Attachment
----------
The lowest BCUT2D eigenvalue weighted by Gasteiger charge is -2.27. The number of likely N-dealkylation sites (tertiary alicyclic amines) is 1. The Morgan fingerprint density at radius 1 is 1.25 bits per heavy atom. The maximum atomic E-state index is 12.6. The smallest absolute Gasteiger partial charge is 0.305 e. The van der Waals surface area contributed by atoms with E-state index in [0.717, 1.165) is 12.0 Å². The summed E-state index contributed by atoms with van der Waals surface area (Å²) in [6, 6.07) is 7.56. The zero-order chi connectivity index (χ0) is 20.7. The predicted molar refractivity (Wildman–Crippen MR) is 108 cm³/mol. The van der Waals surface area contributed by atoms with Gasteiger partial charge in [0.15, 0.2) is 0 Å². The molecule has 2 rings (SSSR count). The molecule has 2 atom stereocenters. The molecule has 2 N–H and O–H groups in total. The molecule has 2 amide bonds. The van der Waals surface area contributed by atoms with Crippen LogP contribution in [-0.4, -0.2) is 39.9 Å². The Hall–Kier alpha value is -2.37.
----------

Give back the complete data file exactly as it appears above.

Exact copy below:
The lowest BCUT2D eigenvalue weighted by Gasteiger charge is -2.27. The number of likely N-dealkylation sites (tertiary alicyclic amines) is 1. The Morgan fingerprint density at radius 1 is 1.25 bits per heavy atom. The maximum atomic E-state index is 12.6. The smallest absolute Gasteiger partial charge is 0.305 e. The van der Waals surface area contributed by atoms with E-state index in [0.717, 1.165) is 12.0 Å². The summed E-state index contributed by atoms with van der Waals surface area (Å²) in [6, 6.07) is 7.56. The zero-order chi connectivity index (χ0) is 20.7. The predicted molar refractivity (Wildman–Crippen MR) is 108 cm³/mol. The van der Waals surface area contributed by atoms with Gasteiger partial charge in [0.15, 0.2) is 0 Å². The molecule has 2 rings (SSSR count). The molecule has 2 atom stereocenters. The molecule has 2 N–H and O–H groups in total. The molecule has 2 amide bonds. The van der Waals surface area contributed by atoms with Crippen LogP contribution in [-0.4, -0.2) is 39.9 Å². The Hall–Kier alpha value is -2.37.